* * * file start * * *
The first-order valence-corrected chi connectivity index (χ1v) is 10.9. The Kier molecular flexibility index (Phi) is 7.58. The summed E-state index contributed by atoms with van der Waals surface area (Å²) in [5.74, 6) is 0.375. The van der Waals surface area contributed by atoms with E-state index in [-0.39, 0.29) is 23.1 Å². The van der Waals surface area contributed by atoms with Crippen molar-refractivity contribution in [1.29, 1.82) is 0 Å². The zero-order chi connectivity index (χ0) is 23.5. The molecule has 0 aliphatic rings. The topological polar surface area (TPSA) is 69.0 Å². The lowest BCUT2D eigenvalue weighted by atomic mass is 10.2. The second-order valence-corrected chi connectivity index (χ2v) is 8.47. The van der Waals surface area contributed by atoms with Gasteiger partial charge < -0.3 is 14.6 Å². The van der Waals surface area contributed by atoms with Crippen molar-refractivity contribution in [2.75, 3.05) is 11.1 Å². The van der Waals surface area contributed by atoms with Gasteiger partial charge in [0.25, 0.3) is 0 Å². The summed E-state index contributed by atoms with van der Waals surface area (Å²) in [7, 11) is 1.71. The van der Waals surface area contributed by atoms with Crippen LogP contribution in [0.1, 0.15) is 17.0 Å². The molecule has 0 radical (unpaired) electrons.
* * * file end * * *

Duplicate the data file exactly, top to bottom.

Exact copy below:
The first-order valence-corrected chi connectivity index (χ1v) is 10.9. The Kier molecular flexibility index (Phi) is 7.58. The summed E-state index contributed by atoms with van der Waals surface area (Å²) in [5.74, 6) is 0.375. The van der Waals surface area contributed by atoms with E-state index in [-0.39, 0.29) is 23.1 Å². The van der Waals surface area contributed by atoms with Crippen molar-refractivity contribution in [1.29, 1.82) is 0 Å². The zero-order chi connectivity index (χ0) is 23.5. The molecule has 0 aliphatic rings. The topological polar surface area (TPSA) is 69.0 Å². The lowest BCUT2D eigenvalue weighted by atomic mass is 10.2. The second-order valence-corrected chi connectivity index (χ2v) is 8.47. The van der Waals surface area contributed by atoms with Gasteiger partial charge < -0.3 is 14.6 Å². The van der Waals surface area contributed by atoms with Crippen molar-refractivity contribution in [2.75, 3.05) is 11.1 Å². The van der Waals surface area contributed by atoms with Gasteiger partial charge in [0.25, 0.3) is 0 Å². The summed E-state index contributed by atoms with van der Waals surface area (Å²) in [7, 11) is 1.71. The van der Waals surface area contributed by atoms with Crippen LogP contribution in [0.1, 0.15) is 17.0 Å². The molecule has 0 radical (unpaired) electrons.